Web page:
Note: Where available, the PDF/Word icon below is provided to view the complete and fully formatted document
Friday, 27 September 1912

The PRESIDENT - Order ! We are dealing with the second reading of this Bill. I have no objection to the honorable senator discussing the development of the Northern Territory, but at present he is simply casting ridicule upon other honorable senators who, in his opinion, have made " silly interjections." I have asked honorable senators not to interject while Senator Sayers is speaking.

Senator SAYERS - I do not mind interjections, and I do not know why you should pull me up, sir. I am entitled to express the opinion that -some of those who have made remarks know nothing about this country. It is impossible for them to know anything, because they have not had the experience. I am quite justified in saying that the policy of the Government ought to be explained to the Senate before they ask us to spend halfamillion on a railway. They also propose to build freezing works in the Northern Territory. I believe that a wrong policy has been pursued in all the States in putting freezing works on the coast. The loss in bringing cattle down from remote inland places is often enormous. It will be bad policy to build freezing works at Port Darwin. I can remember cattle being brought from western Queensland, when they had to be taken from the train at the Reed River and travelled overland to Bowen. That was before the railway connexion " was made with Townsville and Bowen. I have seen four men travelling with a mob of cattle, doing nothing but skin the beasts that dropped out by the way. The cattle were attacked by redwater and other complaints. They had been railed some hundreds of miles, and as soon as they got to water and started to travel, hundreds died upon the road. It would be better, in the interests of the Northern Territory, to build the freezing works in the locality where the cattle are reared and fattened. You will always find that beef killed near where it is reared is better to eat, and more juicy, than that which has travelled 200 or more miles. The first quality that leaves the meat as a result of travelling is its juiciness; and that happens as soon as the cattle begin to fret. They may, apparently, be fat and in good condition, but the meat is nearly uneatable. That is one reason why we do not get better prices for our beef in Europe. If the cattle were killed close to where they are reared, and then railed to the seaboard, there would not be so much fibre in the meat, which would be juicier and better flavoured.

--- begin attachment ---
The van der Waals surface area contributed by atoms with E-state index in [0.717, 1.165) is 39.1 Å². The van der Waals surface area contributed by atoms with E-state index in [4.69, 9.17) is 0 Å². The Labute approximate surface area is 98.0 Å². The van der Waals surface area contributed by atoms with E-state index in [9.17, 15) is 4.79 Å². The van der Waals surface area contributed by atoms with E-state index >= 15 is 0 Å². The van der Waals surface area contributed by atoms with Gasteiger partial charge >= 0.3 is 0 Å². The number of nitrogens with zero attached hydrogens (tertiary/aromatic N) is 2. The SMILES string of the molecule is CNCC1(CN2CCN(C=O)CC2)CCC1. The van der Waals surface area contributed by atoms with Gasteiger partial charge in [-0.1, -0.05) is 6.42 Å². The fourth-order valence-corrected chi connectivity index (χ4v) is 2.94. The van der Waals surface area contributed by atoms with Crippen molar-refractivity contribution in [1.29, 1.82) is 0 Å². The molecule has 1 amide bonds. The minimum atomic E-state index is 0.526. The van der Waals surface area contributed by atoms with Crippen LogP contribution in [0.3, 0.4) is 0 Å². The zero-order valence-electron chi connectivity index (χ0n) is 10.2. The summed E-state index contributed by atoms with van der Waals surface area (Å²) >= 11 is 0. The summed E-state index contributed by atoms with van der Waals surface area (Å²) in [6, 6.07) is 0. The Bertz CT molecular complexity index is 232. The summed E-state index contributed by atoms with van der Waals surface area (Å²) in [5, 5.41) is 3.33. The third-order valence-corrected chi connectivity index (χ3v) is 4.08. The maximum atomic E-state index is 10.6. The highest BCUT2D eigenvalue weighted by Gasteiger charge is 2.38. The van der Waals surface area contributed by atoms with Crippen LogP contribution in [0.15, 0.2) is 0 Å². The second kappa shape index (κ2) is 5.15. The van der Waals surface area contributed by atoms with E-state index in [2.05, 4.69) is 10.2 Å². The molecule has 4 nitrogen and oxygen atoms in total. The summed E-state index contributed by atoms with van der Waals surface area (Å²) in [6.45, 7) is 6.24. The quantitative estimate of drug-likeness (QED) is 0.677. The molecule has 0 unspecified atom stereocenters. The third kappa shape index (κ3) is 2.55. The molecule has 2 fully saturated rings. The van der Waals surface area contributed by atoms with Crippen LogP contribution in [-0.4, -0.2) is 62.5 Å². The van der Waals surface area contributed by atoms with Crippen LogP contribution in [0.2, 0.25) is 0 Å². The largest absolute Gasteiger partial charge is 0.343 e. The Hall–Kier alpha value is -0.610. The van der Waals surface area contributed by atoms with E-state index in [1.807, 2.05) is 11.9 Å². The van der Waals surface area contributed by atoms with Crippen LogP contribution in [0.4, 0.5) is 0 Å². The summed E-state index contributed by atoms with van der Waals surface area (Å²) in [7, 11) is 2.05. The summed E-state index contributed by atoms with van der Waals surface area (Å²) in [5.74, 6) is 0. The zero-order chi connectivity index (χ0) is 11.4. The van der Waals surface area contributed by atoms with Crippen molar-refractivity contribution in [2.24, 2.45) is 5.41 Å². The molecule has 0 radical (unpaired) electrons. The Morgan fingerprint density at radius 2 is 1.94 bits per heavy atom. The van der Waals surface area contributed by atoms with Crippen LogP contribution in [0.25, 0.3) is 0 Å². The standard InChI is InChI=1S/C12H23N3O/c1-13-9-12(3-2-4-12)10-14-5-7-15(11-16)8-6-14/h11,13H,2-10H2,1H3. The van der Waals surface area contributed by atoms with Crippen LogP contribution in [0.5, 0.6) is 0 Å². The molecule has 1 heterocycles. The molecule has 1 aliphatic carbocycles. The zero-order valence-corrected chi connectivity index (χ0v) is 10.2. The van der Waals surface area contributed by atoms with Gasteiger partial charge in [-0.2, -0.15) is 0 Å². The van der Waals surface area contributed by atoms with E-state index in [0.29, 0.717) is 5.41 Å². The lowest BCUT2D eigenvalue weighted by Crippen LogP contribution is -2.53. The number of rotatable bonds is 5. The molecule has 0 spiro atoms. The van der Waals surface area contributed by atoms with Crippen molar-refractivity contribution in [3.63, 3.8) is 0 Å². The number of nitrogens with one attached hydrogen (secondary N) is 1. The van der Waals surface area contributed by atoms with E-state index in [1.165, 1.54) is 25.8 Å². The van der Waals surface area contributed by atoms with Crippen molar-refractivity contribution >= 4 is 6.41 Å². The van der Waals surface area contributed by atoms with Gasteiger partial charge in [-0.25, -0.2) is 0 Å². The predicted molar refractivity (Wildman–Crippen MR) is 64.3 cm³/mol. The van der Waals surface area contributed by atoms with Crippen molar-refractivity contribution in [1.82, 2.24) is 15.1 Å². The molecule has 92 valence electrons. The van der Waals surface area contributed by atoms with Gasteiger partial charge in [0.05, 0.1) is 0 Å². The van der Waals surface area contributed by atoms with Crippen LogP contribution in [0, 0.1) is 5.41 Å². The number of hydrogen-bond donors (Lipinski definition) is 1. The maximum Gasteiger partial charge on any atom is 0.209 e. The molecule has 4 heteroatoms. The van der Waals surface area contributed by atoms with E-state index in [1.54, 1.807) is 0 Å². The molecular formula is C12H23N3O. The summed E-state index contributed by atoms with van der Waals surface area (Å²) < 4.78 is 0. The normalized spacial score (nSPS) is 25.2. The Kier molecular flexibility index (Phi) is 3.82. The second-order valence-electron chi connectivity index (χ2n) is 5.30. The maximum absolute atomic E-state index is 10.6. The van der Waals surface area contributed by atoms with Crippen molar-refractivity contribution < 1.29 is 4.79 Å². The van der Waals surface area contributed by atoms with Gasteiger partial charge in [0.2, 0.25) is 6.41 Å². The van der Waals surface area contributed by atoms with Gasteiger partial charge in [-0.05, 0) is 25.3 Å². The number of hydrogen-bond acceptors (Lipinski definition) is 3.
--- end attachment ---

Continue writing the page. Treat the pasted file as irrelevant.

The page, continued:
Senator Chataway - That is one reason why beef in Melbourne is not so good as beef in places like Tullamulla

Senator SAYERS - In some inland towns a " poddy " that has been recently killed will make better eating than a bullock that has travelled 150 miles, though the bullock may be heavier, and look fatter.

Senator McGregor - I thought that the further meat travelled the more tender it became.

Senator SAYERS - I am glad that the Minister has made that interjection, because it will show people who are interested in cattle what his knowledge on this subject is.

Senator McGregor - I am only saying what " the man on the job " thinks.

Senator SAYERS - The Minister is on a very good job for himself at present, and if he takes my advice he will try to stay there. But I do not think that either he or the Honorary Minister will keep their jobs very much longer, though, of course, they will keep them as long as they can. The Government have no need to appoint three men to advise them about the Northern Territory, because there are officers under the South Australian Government who have had forty years' experience of it. They are not numskulls, and ignorant men, but able officers. Surely it would be better for the Government to ascertain what these men know than to ap .point a Commission. Quite lately I talked with five or six men who have been conducting a station business in the North ern Territory for the last thirty years. One of these men, whom I know, is now residing in Brisbane. He was for thirty years in the Northern Territory, and, with others, was growing sugar cane there. They also grew a great deal of coffee, and' he told me that they had to put the firestick through their crop because they could not market it. They produced tons of coffee, but by the time they had marketed it and got the returns they found that they were in debt over the transaction. The Government should find out from the people already settled in the Territory what can be done there. That would be better than sending men up to inspect the country. These men can only form their opinions upon the information they will derive from those who are already settled in the Territory. I would much prefer to take the opinion of a man who had been twenty-five years settled in the Territory than the opinion of two or three Government officers sent up on a visit of inspection.

Senator Guthrie - How was it the settlers the honorable senator has referred to could find no market for their coffee?